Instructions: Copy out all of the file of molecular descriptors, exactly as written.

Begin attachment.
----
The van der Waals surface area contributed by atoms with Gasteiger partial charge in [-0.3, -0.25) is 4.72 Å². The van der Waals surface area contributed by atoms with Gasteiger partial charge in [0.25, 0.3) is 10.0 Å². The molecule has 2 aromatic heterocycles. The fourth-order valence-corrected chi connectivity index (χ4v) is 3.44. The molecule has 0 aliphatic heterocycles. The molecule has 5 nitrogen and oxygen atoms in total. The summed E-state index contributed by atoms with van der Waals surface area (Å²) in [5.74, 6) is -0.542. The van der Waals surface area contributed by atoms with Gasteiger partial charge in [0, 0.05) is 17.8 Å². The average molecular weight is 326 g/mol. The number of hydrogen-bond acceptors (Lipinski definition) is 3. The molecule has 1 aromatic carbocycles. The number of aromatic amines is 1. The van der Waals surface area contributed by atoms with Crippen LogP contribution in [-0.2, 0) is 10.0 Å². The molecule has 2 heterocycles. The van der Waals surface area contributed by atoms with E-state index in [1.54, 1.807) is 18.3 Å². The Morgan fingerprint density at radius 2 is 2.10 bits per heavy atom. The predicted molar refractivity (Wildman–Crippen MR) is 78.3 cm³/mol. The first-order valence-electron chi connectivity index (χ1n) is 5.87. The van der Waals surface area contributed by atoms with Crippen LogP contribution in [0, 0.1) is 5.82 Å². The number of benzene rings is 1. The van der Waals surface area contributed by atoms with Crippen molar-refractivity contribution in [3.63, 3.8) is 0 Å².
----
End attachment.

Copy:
The van der Waals surface area contributed by atoms with Gasteiger partial charge in [-0.3, -0.25) is 4.72 Å². The van der Waals surface area contributed by atoms with Gasteiger partial charge in [0.25, 0.3) is 10.0 Å². The molecule has 2 aromatic heterocycles. The fourth-order valence-corrected chi connectivity index (χ4v) is 3.44. The molecule has 0 aliphatic heterocycles. The molecule has 5 nitrogen and oxygen atoms in total. The summed E-state index contributed by atoms with van der Waals surface area (Å²) in [5.74, 6) is -0.542. The van der Waals surface area contributed by atoms with Gasteiger partial charge in [0, 0.05) is 17.8 Å². The average molecular weight is 326 g/mol. The number of hydrogen-bond acceptors (Lipinski definition) is 3. The molecule has 1 aromatic carbocycles. The number of aromatic amines is 1. The van der Waals surface area contributed by atoms with Crippen LogP contribution in [-0.2, 0) is 10.0 Å². The molecule has 2 heterocycles. The van der Waals surface area contributed by atoms with E-state index in [1.54, 1.807) is 18.3 Å². The Morgan fingerprint density at radius 2 is 2.10 bits per heavy atom. The predicted molar refractivity (Wildman–Crippen MR) is 78.3 cm³/mol. The first-order valence-electron chi connectivity index (χ1n) is 5.87. The van der Waals surface area contributed by atoms with Crippen LogP contribution in [0, 0.1) is 5.82 Å². The number of benzene rings is 1. The van der Waals surface area contributed by atoms with Crippen molar-refractivity contribution in [3.63, 3.8) is 0 Å².